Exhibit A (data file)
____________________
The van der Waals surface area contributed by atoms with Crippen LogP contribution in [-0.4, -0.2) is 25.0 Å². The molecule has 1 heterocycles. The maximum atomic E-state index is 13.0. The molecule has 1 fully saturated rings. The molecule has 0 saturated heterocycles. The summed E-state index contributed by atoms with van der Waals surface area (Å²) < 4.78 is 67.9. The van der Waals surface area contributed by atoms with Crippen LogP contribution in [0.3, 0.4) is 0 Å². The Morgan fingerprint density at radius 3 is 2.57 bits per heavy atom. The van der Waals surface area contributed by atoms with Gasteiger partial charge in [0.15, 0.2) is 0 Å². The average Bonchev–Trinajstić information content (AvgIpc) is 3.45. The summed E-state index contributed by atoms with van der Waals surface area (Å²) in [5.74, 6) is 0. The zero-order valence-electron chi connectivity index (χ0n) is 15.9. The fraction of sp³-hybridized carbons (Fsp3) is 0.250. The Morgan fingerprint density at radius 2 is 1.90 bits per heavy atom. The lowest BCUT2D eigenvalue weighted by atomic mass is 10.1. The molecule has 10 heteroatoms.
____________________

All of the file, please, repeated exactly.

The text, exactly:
The van der Waals surface area contributed by atoms with Crippen LogP contribution in [-0.4, -0.2) is 25.0 Å². The molecule has 1 heterocycles. The maximum atomic E-state index is 13.0. The molecule has 1 fully saturated rings. The molecule has 0 saturated heterocycles. The summed E-state index contributed by atoms with van der Waals surface area (Å²) < 4.78 is 67.9. The van der Waals surface area contributed by atoms with Crippen LogP contribution in [0.3, 0.4) is 0 Å². The Morgan fingerprint density at radius 3 is 2.57 bits per heavy atom. The van der Waals surface area contributed by atoms with Gasteiger partial charge in [0.15, 0.2) is 0 Å². The average Bonchev–Trinajstić information content (AvgIpc) is 3.45. The summed E-state index contributed by atoms with van der Waals surface area (Å²) in [5.74, 6) is 0. The zero-order valence-electron chi connectivity index (χ0n) is 15.9. The fraction of sp³-hybridized carbons (Fsp3) is 0.250. The Morgan fingerprint density at radius 2 is 1.90 bits per heavy atom. The lowest BCUT2D eigenvalue weighted by atomic mass is 10.1. The molecule has 10 heteroatoms.